• Cost-effectiveness of out-of-hospital continuous positive airway pressure for acute respiratory failure: decision analytic modelling using data from a feasibility trial

      Thokala, Praveen; Fuller, Gordon W.; Goodacre, Steve; Keating, Samuel; Herbert, Esther; Perkins, Gavin; Rosser, Andy; Gunson, Imogen; Miller, Joshua; Ward, Matthew; et al. (2021-01-25)
    • The Diagnostic accuracy of prehospital assessment of acute respiratory failure

      Fuller, Gordon W.; Goodacre, Steve; Keating, Samuel; Herbert, Esther; Perkins, Gavin D.; Ward, Matthew; Rosser, Andy; Gunson, Imogen; Miller, Joshua; Bradburn, Mike; et al. (2020-12-01)
      Acute respiratory failure (ARF) is a common medical emergency. Pre-hospital management includes controlled oxygen therapy, supplemented by specific management options directed at the underlying disease. The aim of the current study was to characterise the accuracy of paramedic diagnostic assessment in acute respiratory failure. Methods: A nested diagnostic accuracy and agreement study comparing pre-hospital clinical impression to the final hospital discharge diagnosis was conducted as part of the ACUTE (Ambulance CPAP: Use, Treatment effect and Economics) trial. Adults with suspected ARF were recruited from the UK West Midlands Ambulance Service. The pre-hospital clinical impression of the recruiting ambulance service clinician was prospectively recorded and compared to the final hospital diagnosis at 30 days. Agreement between pre-hospital and hospital diagnostic assessments was evaluated using raw agreement and Gwets AC1 coefficient. Results: 77 participants were included. Chronic obstructive pulmonary disease (32.9%) and lower respiratory tract infection (32.9%) were the most frequently suspected primary pre-hospital diagnoses for ARF, with secondary contributory conditions recorded in 36 patients (46.8%). There was moderate agreement between the primary pre-hospital and hospital diagnoses, with raw agreement of 58.5% and a Gwets AC1 coefficient of 0.56 (95% CI 0.43 to 0.69). In five cases, a non-respiratory final diagnosis was present, including: myocardial infarction, ruptured abdominal aortic aneurysm, liver failure and sepsis. Conclusions: Pre-hospital assessment of ARF is challenging, with limited accuracy compared to the final hospital diagnosis. A syndromic approach, providing general supportive care, rather than a specifically disease-orientated treatment strategy, is likely to be most appropriate for the pre-hospital environment. Abstract published with permission.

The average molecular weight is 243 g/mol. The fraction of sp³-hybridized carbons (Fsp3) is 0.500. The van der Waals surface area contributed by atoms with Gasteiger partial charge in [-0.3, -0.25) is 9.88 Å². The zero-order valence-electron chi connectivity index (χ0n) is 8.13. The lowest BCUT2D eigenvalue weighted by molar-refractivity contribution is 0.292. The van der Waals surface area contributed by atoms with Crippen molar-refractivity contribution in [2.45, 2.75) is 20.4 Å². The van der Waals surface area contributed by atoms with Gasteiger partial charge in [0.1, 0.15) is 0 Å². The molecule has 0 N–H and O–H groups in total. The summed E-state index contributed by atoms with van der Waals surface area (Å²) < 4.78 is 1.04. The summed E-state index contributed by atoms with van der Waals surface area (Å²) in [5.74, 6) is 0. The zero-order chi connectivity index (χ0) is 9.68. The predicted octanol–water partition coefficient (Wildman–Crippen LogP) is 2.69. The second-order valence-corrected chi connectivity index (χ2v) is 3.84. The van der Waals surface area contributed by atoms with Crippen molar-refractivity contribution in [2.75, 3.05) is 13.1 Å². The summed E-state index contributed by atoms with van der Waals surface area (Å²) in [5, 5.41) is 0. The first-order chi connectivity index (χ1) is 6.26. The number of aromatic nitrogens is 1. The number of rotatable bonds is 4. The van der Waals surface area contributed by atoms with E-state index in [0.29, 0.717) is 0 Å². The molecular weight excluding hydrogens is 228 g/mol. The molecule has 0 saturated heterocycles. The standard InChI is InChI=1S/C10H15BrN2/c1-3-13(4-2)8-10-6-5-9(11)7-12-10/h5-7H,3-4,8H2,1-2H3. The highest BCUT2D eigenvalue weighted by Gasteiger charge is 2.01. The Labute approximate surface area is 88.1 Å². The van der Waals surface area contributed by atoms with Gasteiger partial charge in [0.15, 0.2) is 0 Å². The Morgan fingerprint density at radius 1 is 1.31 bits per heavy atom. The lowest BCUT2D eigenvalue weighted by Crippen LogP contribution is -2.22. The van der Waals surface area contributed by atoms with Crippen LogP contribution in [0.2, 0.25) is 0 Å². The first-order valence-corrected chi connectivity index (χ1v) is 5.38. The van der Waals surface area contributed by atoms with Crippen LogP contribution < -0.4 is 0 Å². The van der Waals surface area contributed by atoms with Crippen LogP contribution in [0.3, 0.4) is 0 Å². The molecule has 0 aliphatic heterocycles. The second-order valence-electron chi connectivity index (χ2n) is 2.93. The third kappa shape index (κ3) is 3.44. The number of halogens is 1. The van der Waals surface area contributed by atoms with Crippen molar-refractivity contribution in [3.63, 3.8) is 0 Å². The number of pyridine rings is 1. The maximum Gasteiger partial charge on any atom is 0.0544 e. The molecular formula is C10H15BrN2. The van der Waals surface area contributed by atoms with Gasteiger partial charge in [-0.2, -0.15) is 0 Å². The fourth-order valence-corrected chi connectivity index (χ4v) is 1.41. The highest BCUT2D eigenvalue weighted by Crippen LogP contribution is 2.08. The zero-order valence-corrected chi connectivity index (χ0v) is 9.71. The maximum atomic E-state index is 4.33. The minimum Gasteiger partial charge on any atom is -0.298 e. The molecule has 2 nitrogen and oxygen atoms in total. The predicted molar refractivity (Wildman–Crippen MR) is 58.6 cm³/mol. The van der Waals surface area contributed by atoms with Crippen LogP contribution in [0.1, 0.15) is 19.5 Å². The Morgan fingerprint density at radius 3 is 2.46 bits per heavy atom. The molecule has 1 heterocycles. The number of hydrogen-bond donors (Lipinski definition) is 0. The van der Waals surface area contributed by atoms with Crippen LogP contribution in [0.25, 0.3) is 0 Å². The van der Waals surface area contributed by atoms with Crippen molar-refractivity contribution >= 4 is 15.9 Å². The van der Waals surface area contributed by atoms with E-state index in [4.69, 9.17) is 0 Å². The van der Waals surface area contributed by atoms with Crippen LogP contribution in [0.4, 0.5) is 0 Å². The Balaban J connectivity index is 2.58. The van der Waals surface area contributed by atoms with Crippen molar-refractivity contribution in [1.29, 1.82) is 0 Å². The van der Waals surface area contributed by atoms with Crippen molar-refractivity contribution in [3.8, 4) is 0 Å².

• Incidence of acute respiratory failure cases in West Midlands Ambulance Service (WMAS) – sub-study of ACUTE (ambulance CPAP: use, treatment effect and economics) trial

      Gunson, Imogen M.; Herbert, Esther; Fuller, Gordon W. (2019-09-24)
      Background Acute respiratory failure (ARF) is a life-threatening emergency and pre-hospital CPAP may improve outcomes. A CPAP cost-effectiveness determinant is the incidence of eligible patients with ARF. This sub-study of the ACUTE trial aimed to determine the number of adults with ARF potentially suitable for CPAP, presenting to WMAS. Methods This observational study was conducted between 1stAugust 2017 and 31st July 2018. Adult patients presenting with SpO2 <94% were identified from WMAS electronic patient records. Electronic filters applied ACUTE trial inclusion and exclusion criteria, with subsequent manual clinical review by a research paramedic. A second research paramedic checked a sub-sample for inter-rater agreement. Overall and monthly incidence rates were calculated, census data provided the population denominator. Results 108,391 potential patients were identified from electronic patient records (EPR), after filter application 4,526 cases were eligible for review (Figure 1). After review, 1017 cases were considered CPAP candidates. Inter-rater agreement was 86%. Overall incidence was 17.35 per 100,000 population per year (95%CI 16.3–18.5). Marked seasonal variation was present, increasing over winter (Figure 2). Urban areas had the highest proportion of eligible patients (67.6% v 18.3% Rural v 14.2% semi-rural); and 53.0% of all eligible were male. Conclusions The incidence of eligible ARF patients impacts on the cost-effectiveness of pre-hospital CPAP, but previous reports have been variable, using sub-optimal methods or from non-UK settings. We report a valid NHS estimate of 17 patients per 100,000 who do not respond to current pre-hospital ARF management and could be candidates for CPAP., https://emj.bmj.com/content/36/10/e11.3. This is an Open Access article distributed in accordance with the Creative Commons Attribution Non Commercial (CC BY-NC 4.0) license, which permits others to distribute, remix, adapt, build upon this work non-commercially, and license their derivative works on different terms, provided the original work is properly cited and the use is non-commercial. See: http://creativecommons.org/licenses/by-nc/4.0/ DOI http://dx.doi.org/10.1136/emermed-2019-999abs.26
    • Prehospital continuous positive airway pressure for acute respiratory failure: the ACUTE feasibility RCT

      Fuller, Gordon W.; Keating, Samuel; Goodacre, Steve; Herbert, Esther; Perkins, Gavin; Rosser, Andy; Gunson, Imogen; Miller, Joshua; Ward, Matthew; Bradburn, Mike; et al. (2021-02)